Duo: YouTube breakup a scripted experiment

Published: Thursday, March 1, 2007 at 6:01 a.m.
Last Modified: Thursday, March 1, 2007 at 2:42 a.m.
DURHAM, N.C. - No, the electronically infamous breakup at the University of North Carolina at Chapel Hill wasn't real.
Senior Ryan Burke acknowledged Monday it was just a scripted experiment he thought up to show the power of Internet communities. He and a roommate also wanted to get attention for a company they'd like to start to promote musicians.
In fact, Burke never dated Mindy Moorman, the N.C. State University sophomore and who appears in the Valentine's Day video that has become a hit on video-sharing site YouTube. She has been dating someone else for two years.
During the past week, neither Burke nor Moorman would say for sure whether the breakup was real. What wasn't an illusion were the more than 747,000 hits on YouTube, plus coverage from local and national media.
But on Monday, both said it was all staged. They were acting out characters, Burke said. In fact, Burke said, he and other friends have staged fake breakups in local bars before to get people's reactions.
The two told The Charlotte Observer they were supposed to come clean during an interview on ABC's ''Good Morning America'' Tuesday but the segment was canceled.
''The fact that actual news agencies are interested was a surprise,'' Burke said. ''We did think it would get some media attention but not from those outlets (like newspapers).''
The whole thing began when Burke advertised the ''breakup'' on the online social network Facebook. More than 1,300 people said they planned to watch him dump Moorman, whom he said in interviews he'd dated for four months. On Facebook, he said she had cheated on him.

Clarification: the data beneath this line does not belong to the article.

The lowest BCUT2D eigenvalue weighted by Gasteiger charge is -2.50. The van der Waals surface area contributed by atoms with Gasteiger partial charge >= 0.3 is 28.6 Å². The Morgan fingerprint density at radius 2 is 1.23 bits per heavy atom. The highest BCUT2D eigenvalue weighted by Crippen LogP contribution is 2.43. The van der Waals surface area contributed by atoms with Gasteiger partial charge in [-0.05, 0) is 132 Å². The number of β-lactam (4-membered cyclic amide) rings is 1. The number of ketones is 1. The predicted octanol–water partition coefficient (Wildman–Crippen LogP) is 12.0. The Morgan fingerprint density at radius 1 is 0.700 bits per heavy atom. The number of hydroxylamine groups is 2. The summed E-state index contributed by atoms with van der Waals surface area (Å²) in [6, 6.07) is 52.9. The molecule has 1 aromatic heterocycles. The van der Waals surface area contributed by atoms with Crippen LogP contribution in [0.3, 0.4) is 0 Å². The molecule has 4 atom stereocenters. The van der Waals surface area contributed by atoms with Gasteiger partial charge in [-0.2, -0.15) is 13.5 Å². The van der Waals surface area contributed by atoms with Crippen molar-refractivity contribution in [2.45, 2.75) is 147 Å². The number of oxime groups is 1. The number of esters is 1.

Burke said he and his friends tried to contact Comedy Central's ''The Daily Show'' to see if the TV show would film the segment. The show's ''fake news'' is popular among college students. But he never heard from producers, he said.
In the video, hundreds of people could be seen crowding around Burke and Moorman in the Pit, a popular campus gathering spot.
Burke said Monday that he thought a video of the event might end up on the Internet but had no idea it would generate such interest.
So far, he said, reaction demonstrates how popular Web communities such as Facebook have become.
Burke, 22, said he wanted to show that the media ''don't always accurately gauge what teenage and college kids are interested in.''
Moorman, who got involved about a month ago through Burke's roommate, described Burke as a ''genius person.''
She also said she didn't expect such a big reaction. ''No, never, never, ever,'' the 21-year-old said.
Neither regrets doing it, though Moorman said Monday that if she had to do it again, she wouldn't curse so much.
''I would do it again in a heartbeat,'' she said.

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